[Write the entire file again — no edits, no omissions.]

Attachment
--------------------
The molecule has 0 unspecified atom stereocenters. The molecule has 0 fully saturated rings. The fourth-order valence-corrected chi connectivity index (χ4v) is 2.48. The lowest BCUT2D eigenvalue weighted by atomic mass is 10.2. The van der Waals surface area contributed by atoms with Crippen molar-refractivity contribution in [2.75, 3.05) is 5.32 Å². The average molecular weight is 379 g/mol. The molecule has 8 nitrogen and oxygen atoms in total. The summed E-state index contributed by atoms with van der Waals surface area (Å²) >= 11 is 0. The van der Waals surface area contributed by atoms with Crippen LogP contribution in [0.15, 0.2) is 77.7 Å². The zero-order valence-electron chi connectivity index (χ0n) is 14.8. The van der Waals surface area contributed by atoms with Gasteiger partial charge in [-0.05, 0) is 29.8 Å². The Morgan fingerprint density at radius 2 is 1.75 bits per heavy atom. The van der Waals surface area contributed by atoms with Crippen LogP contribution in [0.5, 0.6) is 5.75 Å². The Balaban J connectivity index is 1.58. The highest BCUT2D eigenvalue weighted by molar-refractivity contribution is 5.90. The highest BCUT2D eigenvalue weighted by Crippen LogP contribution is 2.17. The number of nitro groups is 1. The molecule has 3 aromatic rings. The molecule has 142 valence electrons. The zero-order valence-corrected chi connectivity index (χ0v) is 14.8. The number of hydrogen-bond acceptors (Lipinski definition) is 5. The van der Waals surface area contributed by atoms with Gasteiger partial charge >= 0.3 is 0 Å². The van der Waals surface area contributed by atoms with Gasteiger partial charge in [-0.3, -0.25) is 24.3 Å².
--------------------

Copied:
The molecule has 0 unspecified atom stereocenters. The molecule has 0 fully saturated rings. The fourth-order valence-corrected chi connectivity index (χ4v) is 2.48. The lowest BCUT2D eigenvalue weighted by atomic mass is 10.2. The van der Waals surface area contributed by atoms with Crippen molar-refractivity contribution in [2.75, 3.05) is 5.32 Å². The average molecular weight is 379 g/mol. The molecule has 8 nitrogen and oxygen atoms in total. The summed E-state index contributed by atoms with van der Waals surface area (Å²) >= 11 is 0. The van der Waals surface area contributed by atoms with Crippen LogP contribution in [0.15, 0.2) is 77.7 Å². The zero-order valence-electron chi connectivity index (χ0n) is 14.8. The van der Waals surface area contributed by atoms with Gasteiger partial charge in [-0.05, 0) is 29.8 Å². The Morgan fingerprint density at radius 2 is 1.75 bits per heavy atom. The van der Waals surface area contributed by atoms with Crippen LogP contribution in [0.5, 0.6) is 5.75 Å². The Balaban J connectivity index is 1.58. The highest BCUT2D eigenvalue weighted by molar-refractivity contribution is 5.90. The highest BCUT2D eigenvalue weighted by Crippen LogP contribution is 2.17. The number of nitro groups is 1. The molecule has 3 aromatic rings. The molecule has 142 valence electrons. The zero-order valence-corrected chi connectivity index (χ0v) is 14.8. The number of hydrogen-bond acceptors (Lipinski definition) is 5. The van der Waals surface area contributed by atoms with Gasteiger partial charge >= 0.3 is 0 Å². The van der Waals surface area contributed by atoms with Gasteiger partial charge in [-0.3, -0.25) is 24.3 Å².